Pages: 128 Size: 7x10
Illustrations: 66 black-and-white images
Since its founding in 1921, the Detroit Historical Society (DHS) has been dedicated to safeguarding the history of our region so that current and future generations of metro Detroiters can better understand the people, places, and events that helped shape our lives. 100 Years of the Detroit Historical Society, written by senior curator Joel Stone, captures in words and photographs the little-known story of the people who have been telling Detroit’s stories and preserving its material culture for the last century.
100 Years of the Detroit Historical Society leads in a chronological manner through four distinct phases—each with its own successes and failures—with a nod to the future direction of the DHS. Stone begins by laying a foundation of the city’s history and describing the era that prompted the organization’s founding—first intended as support for the Burton Historical Collection, then as stewards of a growing artifact collection in a "cabinet of curiosities." DHS became the primary support organization for a new municipally owned and managed historical department, resulting in multiple facilities and storytelling capabilities. Later, changing social and fiscal priorities prompted the DHS and its partners to adopt new strategies for interpretation, funding, outreach, and inclusion. Eventually, the DHS would assume stewardship of the Detroit Historical Museum and Dossin Great Lakes Museum, bringing new momentum to regional public history.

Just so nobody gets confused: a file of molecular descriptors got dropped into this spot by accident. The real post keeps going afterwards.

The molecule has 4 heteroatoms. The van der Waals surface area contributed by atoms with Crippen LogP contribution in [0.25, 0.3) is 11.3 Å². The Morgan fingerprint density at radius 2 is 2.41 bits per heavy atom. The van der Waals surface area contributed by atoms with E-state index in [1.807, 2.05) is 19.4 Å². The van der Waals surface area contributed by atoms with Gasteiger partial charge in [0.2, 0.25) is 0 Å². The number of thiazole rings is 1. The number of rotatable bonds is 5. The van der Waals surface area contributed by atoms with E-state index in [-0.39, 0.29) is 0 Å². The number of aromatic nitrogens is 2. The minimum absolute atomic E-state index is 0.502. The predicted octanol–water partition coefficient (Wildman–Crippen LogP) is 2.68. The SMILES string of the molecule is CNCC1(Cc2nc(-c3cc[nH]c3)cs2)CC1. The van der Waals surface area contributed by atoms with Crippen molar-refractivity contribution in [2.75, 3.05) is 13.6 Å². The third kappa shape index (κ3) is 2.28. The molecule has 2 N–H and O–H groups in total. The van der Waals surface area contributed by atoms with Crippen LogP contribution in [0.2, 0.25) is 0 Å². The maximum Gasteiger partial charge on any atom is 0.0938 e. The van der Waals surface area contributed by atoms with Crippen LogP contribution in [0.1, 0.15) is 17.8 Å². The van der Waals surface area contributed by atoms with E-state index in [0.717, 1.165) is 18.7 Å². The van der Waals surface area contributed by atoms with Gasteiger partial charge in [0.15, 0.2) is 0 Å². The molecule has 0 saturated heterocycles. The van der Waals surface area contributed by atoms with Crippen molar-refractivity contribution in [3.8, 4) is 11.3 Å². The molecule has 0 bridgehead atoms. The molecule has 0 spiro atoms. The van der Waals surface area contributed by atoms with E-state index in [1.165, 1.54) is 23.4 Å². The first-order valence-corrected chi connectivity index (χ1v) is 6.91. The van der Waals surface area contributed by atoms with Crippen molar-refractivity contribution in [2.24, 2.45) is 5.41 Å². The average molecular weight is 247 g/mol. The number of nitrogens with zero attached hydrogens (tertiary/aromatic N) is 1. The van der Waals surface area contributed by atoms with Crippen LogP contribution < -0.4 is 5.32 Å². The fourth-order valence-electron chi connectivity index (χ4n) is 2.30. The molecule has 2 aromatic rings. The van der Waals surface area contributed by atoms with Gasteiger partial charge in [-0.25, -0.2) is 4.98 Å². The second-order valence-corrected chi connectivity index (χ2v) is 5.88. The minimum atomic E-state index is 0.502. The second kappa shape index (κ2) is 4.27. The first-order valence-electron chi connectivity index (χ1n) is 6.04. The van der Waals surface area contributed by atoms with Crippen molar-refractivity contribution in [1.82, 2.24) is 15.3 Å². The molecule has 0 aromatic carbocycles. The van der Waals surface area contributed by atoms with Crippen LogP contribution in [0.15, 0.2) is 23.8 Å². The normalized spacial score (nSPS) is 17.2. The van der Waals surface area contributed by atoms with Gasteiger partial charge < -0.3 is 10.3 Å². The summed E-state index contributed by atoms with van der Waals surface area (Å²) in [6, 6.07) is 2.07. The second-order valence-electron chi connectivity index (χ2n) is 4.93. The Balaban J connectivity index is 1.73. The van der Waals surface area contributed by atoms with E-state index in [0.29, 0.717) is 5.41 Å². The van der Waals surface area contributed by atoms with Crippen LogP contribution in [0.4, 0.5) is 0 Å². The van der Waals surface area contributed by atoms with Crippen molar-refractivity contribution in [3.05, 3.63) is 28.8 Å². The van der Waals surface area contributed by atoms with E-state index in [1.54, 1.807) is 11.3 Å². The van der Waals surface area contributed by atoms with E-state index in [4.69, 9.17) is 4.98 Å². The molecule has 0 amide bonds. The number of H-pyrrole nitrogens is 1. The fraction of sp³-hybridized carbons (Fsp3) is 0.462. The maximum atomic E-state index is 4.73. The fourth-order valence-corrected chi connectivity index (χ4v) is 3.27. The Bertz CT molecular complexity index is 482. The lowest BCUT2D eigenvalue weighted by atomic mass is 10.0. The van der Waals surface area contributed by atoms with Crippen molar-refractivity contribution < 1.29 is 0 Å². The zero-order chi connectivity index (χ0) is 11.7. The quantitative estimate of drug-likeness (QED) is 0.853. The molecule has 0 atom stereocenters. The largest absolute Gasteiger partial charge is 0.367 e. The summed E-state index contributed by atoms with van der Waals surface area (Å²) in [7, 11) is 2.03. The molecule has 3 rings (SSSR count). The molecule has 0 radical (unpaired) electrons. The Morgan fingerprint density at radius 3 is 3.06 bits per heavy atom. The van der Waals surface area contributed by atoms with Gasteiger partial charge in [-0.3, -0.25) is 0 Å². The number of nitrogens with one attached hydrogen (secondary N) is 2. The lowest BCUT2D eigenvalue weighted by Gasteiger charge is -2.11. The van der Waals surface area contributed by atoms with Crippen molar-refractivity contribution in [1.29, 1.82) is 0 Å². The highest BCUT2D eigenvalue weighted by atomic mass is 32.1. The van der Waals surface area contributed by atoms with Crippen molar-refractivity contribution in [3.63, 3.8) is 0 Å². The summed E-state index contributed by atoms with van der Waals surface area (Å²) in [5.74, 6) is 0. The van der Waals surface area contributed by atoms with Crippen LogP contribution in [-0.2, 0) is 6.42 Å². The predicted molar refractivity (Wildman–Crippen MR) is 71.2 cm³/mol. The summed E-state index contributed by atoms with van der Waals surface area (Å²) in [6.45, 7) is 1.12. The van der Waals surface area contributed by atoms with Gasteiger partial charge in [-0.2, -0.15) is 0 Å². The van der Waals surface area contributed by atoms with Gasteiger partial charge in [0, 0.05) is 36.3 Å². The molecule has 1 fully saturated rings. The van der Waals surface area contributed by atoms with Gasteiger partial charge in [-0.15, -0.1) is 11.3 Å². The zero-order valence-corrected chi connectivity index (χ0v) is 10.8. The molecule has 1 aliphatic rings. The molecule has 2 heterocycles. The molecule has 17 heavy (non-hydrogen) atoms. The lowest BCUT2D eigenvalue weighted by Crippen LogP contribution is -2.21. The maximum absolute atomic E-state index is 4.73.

It is important to note the truism that historical museums and archives can be poor caretakers of their own history. The DHS’s history was intertwined with a municipal department for so long that they actually have two histories that are only roughly preserved. Research for this volume has woven many disparate details into a cogent tapestry that is easily digested by museum professionals and visitors alike. It is a fascinating tale that reflects the pride Detroiters have in their city and shows trends in historical preservation and organizational structures across North America.